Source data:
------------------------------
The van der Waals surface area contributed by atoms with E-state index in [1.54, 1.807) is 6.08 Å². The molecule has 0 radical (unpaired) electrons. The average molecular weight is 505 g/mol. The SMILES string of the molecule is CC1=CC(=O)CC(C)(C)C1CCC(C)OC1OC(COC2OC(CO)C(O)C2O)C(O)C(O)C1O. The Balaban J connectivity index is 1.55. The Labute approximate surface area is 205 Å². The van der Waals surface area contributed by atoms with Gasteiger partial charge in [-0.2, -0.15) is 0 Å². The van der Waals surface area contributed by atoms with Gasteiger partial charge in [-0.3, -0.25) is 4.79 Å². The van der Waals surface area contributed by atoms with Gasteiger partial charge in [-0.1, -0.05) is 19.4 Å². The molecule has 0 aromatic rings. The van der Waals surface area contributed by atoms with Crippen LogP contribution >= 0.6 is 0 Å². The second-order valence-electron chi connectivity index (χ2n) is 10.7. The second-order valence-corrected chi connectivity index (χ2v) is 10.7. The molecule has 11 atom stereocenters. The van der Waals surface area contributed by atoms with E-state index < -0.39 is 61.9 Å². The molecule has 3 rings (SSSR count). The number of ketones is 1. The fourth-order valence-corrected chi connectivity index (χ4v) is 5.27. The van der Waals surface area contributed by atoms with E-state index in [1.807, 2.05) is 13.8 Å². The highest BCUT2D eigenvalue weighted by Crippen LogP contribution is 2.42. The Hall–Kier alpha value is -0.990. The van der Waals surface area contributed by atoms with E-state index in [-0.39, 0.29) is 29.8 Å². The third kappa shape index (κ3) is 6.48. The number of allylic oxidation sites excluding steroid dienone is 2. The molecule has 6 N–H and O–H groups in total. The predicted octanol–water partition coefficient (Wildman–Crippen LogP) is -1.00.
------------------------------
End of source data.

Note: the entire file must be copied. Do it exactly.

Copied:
The van der Waals surface area contributed by atoms with E-state index in [1.54, 1.807) is 6.08 Å². The molecule has 0 radical (unpaired) electrons. The average molecular weight is 505 g/mol. The SMILES string of the molecule is CC1=CC(=O)CC(C)(C)C1CCC(C)OC1OC(COC2OC(CO)C(O)C2O)C(O)C(O)C1O. The Balaban J connectivity index is 1.55. The Labute approximate surface area is 205 Å². The van der Waals surface area contributed by atoms with Gasteiger partial charge in [-0.2, -0.15) is 0 Å². The van der Waals surface area contributed by atoms with Gasteiger partial charge in [-0.3, -0.25) is 4.79 Å². The van der Waals surface area contributed by atoms with Gasteiger partial charge in [-0.1, -0.05) is 19.4 Å². The molecule has 0 aromatic rings. The van der Waals surface area contributed by atoms with Crippen LogP contribution >= 0.6 is 0 Å². The second-order valence-electron chi connectivity index (χ2n) is 10.7. The second-order valence-corrected chi connectivity index (χ2v) is 10.7. The molecule has 11 atom stereocenters. The van der Waals surface area contributed by atoms with E-state index < -0.39 is 61.9 Å². The molecule has 3 rings (SSSR count). The number of ketones is 1. The fourth-order valence-corrected chi connectivity index (χ4v) is 5.27. The van der Waals surface area contributed by atoms with E-state index in [1.807, 2.05) is 13.8 Å². The highest BCUT2D eigenvalue weighted by Crippen LogP contribution is 2.42. The Hall–Kier alpha value is -0.990. The van der Waals surface area contributed by atoms with E-state index in [-0.39, 0.29) is 29.8 Å². The third kappa shape index (κ3) is 6.48. The number of allylic oxidation sites excluding steroid dienone is 2. The molecule has 6 N–H and O–H groups in total. The predicted octanol–water partition coefficient (Wildman–Crippen LogP) is -1.00.